Having gathered this information, I set to thinking about my options. Ideally, I would like to be able view my instrument panel clearly. This would preclude having to shell out money to buy extra glasses for use while riding. Under my helmet I currently wear safety glasses of various shading (depending on lighting) which only cost me around $3.00 per pair. I prefer $3.00 over $300-$400. Also, if I lose or break a pair, it's only $3.00 to replace. This got me to thinking, could I get an IOL with a fixed focal length for the mid-range of vision? My right eye already gives me good clarity at distance and I already require reading glasses, which aren't needed while riding. I decided I would discuss this possibility with the cataract specialist and see if it was a possibility, or something they would even consider.

This now brings me back to mono-vision. The big question is would I be able to adapt to mono-vision way of seeing without an increase in danger while riding. Let me go back in time to 2001 when I had the PRK surgery to correct near-sightedness. As I previously stated, my pre-PRK uncorrected vision was around 20/400; one eye was more, the other was less. At 20/400, neither eye sees anything clearly. As such the brain has no clear image from either eye and doesn't need to learn how to resolve the difference in vision from each eye.

After my PRK surgery, I had 20/15 in my right eye and 20/25 in my left eye. One of the first things I noticed during my recovery was a slight blurriness around the extreme outer edge of my field of vision. The center of my field of vision was perfectly clear. If I closed one eye or the other, the blurriness around the outer edge would go away. This blurriness was a result of the brain now having to learn how to put two clear images, each with a slightly different focus, together into one coherent image. Over time the blurriness disappeared completely. This was a good sign I could adapt to mono-vision.

With the change in both the near and far vision in my left eye following my retinal surgery (and prior to the onset of the cataract), there was a slight increase in the difference between the vision in each eye. Once again these differences did not prove to be an issue as the brain again learned to adjust for the differences.

At my appointment with the cataract specialist, the technician tested various aspects of my eyes and vision and basically confirmed what I already suspected - for the past several years I have basically been seeing the world through mono-vision to one degree or another. The doctor also confirmed this as well. Having a fixed focal IOL insert set for the mid-range, which would allow greater clarity when looking at instrument panels, GPS etc., was perfectly do-able.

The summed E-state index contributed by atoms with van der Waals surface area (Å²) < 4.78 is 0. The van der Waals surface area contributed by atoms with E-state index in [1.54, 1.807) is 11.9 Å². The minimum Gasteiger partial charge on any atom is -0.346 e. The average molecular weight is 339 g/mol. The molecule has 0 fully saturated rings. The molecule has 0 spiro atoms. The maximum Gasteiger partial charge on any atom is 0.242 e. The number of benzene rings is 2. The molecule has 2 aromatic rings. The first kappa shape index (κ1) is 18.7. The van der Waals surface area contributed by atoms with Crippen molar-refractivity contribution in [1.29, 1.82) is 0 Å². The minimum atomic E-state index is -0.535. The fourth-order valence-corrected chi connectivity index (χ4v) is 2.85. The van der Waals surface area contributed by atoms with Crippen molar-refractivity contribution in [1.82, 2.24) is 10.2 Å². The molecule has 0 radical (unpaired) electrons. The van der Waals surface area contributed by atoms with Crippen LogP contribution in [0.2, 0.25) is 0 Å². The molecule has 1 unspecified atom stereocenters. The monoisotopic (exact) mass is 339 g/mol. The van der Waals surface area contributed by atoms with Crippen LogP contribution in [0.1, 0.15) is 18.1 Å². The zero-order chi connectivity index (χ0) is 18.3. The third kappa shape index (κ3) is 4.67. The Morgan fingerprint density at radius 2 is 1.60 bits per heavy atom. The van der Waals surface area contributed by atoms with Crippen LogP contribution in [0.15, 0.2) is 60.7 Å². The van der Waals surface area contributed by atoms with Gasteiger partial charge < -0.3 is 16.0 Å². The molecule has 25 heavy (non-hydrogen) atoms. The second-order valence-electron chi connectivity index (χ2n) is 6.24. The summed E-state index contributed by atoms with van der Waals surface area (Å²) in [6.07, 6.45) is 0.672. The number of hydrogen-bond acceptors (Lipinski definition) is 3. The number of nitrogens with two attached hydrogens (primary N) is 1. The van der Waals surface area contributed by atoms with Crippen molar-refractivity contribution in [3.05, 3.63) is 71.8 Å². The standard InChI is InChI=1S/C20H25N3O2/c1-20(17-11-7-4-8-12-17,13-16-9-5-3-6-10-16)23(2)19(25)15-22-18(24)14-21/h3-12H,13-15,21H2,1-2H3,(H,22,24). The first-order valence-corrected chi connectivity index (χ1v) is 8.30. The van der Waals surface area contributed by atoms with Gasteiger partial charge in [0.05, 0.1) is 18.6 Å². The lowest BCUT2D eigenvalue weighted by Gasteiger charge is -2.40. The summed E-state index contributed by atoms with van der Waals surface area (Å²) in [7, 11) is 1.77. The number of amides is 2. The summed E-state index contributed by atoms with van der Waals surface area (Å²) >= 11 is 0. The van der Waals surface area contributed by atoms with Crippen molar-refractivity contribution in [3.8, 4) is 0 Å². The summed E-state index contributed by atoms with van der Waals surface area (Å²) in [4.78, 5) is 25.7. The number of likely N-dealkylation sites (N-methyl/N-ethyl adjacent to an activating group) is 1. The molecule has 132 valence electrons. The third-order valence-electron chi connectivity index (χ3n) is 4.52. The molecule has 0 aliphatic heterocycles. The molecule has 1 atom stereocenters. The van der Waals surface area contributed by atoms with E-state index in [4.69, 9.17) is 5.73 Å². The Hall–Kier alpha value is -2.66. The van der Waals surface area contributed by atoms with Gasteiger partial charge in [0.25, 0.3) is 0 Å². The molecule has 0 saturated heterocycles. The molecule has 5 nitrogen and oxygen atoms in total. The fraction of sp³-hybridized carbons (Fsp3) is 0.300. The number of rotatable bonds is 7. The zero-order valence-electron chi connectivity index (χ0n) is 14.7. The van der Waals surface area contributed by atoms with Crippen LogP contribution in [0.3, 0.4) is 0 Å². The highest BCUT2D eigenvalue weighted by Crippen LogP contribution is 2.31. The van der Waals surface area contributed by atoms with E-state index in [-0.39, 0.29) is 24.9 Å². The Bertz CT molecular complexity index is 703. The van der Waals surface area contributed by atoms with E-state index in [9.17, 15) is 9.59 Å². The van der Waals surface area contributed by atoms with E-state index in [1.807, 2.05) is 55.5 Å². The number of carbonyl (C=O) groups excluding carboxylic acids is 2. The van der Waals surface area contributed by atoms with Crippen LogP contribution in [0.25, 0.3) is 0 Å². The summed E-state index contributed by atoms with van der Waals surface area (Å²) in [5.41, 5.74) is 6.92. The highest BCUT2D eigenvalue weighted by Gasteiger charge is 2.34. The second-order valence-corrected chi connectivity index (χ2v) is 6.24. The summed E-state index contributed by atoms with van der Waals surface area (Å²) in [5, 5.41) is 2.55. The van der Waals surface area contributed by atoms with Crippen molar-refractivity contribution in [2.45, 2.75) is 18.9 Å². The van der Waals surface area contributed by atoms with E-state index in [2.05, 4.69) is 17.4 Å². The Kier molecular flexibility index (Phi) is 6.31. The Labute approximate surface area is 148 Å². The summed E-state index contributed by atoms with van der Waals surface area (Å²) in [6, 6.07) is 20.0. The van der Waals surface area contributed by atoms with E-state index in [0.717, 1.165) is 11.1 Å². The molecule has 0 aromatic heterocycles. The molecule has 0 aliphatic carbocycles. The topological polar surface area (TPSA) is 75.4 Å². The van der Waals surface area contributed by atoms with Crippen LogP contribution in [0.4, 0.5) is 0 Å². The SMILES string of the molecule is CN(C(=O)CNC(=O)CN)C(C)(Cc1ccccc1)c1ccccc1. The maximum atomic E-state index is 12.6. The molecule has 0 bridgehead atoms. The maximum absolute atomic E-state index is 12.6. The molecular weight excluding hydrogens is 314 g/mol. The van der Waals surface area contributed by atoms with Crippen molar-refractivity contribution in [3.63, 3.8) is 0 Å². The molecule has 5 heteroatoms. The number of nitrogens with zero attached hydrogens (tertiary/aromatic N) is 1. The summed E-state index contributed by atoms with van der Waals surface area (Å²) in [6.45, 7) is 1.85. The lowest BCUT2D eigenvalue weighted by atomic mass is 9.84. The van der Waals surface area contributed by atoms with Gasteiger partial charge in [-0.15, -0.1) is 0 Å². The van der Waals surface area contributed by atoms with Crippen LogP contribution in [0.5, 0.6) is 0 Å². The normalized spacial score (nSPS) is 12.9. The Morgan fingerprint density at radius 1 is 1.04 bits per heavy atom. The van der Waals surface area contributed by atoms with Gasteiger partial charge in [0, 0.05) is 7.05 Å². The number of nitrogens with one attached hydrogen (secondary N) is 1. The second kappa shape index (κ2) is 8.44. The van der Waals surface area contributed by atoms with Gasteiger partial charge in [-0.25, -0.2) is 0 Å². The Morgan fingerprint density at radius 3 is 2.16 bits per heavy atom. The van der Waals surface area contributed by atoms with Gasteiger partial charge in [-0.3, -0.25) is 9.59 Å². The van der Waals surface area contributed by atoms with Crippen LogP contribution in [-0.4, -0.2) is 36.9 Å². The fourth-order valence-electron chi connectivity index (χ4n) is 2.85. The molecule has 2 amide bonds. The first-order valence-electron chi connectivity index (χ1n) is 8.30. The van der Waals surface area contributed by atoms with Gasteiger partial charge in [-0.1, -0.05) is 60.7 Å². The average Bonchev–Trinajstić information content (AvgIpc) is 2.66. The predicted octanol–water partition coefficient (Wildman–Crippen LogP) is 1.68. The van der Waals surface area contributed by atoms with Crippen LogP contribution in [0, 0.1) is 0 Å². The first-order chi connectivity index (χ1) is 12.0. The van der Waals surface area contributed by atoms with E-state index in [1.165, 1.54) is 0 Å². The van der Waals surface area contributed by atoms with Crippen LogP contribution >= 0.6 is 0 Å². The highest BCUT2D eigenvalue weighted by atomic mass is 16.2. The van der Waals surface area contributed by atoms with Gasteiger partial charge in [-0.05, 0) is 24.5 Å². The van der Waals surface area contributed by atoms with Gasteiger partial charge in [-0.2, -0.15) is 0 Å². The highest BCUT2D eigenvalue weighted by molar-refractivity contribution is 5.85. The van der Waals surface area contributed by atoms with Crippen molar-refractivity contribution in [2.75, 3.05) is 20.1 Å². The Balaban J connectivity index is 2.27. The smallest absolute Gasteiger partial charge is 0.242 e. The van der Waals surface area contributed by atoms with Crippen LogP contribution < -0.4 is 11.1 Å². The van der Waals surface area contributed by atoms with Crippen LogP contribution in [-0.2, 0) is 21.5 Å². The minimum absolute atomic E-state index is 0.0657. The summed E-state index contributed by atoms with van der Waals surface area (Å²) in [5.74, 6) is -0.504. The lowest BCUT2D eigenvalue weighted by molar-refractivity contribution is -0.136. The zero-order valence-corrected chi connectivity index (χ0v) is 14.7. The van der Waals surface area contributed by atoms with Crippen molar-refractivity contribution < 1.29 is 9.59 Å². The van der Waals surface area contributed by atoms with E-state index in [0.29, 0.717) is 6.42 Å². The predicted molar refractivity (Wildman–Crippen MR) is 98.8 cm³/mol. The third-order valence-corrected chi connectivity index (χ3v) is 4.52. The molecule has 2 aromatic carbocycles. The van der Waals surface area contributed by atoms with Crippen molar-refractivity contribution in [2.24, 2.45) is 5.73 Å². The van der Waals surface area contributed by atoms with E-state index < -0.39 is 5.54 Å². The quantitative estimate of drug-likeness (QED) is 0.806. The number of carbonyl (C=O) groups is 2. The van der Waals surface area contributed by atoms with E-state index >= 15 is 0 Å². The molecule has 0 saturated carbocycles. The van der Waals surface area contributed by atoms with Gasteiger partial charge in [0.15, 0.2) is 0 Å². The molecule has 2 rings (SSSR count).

To achieve optimal results for the mid-range correction I'm looking for, requires the use of Optiwave Refractive Analysis (ORA). ORA is a procedure which uses a laser to shoot light through the IOL and measure the refraction off the retina. This measurement will allow them to determine the best focal power for the IOL to give the greatest clarity at the desired distance. The use of ORA is considered optional and is not covered by insurance, but at $400.00 is affordable, as compared to as much as $2,400.00 for one of the premium IOLs.

So while this year began with great concern regarding the state of my vision, in at least one eye, the issue of the detached retina may actually have had a silver lining. The best outcome of the surgery will be achieving clarity of the instrument panel. If it doesn't achieve clarity of the instrument panel, then I'm back to where I was before the detached retina - needing prescription glasses I can wear with my helmet. Either way, once post-cataract surgery vision stabilizes, I will still need new reading glasses. This truly looks like a situation with much to gain and little to lose. We'll see how it goes after the surgery in about ten days. Wish me luck.

(I thought about going for the night-vision IOL but it was WAY too expensive. )

(edited for typo)

Edited by - D R on 11/11/2013 6:18 AM

rayg50
Male Moderator
2082 Posts
[Mentor]


NYC, NY
USA

Honda

Shadow Spirit 750DC

Posted - 11/09/2013 :  11:03 PM
quote:
Wish me luck.
I definitely wish you luck on your surgery and want to thank you for a most excellent post.
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Axiom2000
Male Moderator
1761 Posts
[Mentor]


Georgetown, Delaware
USA

BMW

F 800 GT

Posted - 11/10/2013 :  4:46 AM
My wife just had that surgery completed for both eyes over a two week period, The prodecure only took 20 minutes and other than sleeping off the anesthesia there were very few restraints on normal activity right away. No pain and for the first time in a number of years she needs no glasses, good stuff I think, good luck.